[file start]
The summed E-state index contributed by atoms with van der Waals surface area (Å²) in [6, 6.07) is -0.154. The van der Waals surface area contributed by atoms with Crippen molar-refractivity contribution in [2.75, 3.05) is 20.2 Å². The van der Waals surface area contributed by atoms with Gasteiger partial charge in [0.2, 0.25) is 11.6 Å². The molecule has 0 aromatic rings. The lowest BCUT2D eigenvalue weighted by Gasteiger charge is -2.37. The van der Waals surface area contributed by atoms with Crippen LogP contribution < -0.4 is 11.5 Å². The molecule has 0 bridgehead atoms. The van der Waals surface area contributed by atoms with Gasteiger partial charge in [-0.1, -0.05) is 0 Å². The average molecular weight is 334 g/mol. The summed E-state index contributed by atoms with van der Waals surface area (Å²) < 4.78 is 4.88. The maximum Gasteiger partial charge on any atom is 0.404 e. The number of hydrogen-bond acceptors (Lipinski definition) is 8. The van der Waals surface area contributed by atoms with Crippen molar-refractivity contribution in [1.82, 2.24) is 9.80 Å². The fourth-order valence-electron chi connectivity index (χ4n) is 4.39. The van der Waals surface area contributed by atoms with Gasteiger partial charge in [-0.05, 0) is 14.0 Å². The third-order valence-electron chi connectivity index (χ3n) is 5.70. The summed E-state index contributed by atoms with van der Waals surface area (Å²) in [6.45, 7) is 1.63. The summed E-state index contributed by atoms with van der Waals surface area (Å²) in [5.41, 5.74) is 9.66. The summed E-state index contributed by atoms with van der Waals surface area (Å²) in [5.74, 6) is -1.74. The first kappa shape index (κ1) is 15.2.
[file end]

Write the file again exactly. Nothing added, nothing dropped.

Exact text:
The summed E-state index contributed by atoms with van der Waals surface area (Å²) in [6, 6.07) is -0.154. The van der Waals surface area contributed by atoms with Crippen molar-refractivity contribution in [2.75, 3.05) is 20.2 Å². The van der Waals surface area contributed by atoms with Gasteiger partial charge in [0.2, 0.25) is 11.6 Å². The molecule has 0 aromatic rings. The lowest BCUT2D eigenvalue weighted by Gasteiger charge is -2.37. The van der Waals surface area contributed by atoms with Crippen LogP contribution < -0.4 is 11.5 Å². The molecule has 0 bridgehead atoms. The van der Waals surface area contributed by atoms with Gasteiger partial charge in [-0.1, -0.05) is 0 Å². The average molecular weight is 334 g/mol. The summed E-state index contributed by atoms with van der Waals surface area (Å²) < 4.78 is 4.88. The maximum Gasteiger partial charge on any atom is 0.404 e. The number of hydrogen-bond acceptors (Lipinski definition) is 8. The van der Waals surface area contributed by atoms with Crippen molar-refractivity contribution in [1.82, 2.24) is 9.80 Å². The fourth-order valence-electron chi connectivity index (χ4n) is 4.39. The van der Waals surface area contributed by atoms with Gasteiger partial charge in [-0.05, 0) is 14.0 Å². The third-order valence-electron chi connectivity index (χ3n) is 5.70. The summed E-state index contributed by atoms with van der Waals surface area (Å²) in [6.45, 7) is 1.63. The summed E-state index contributed by atoms with van der Waals surface area (Å²) in [5.41, 5.74) is 9.66. The summed E-state index contributed by atoms with van der Waals surface area (Å²) in [5.74, 6) is -1.74. The first kappa shape index (κ1) is 15.2.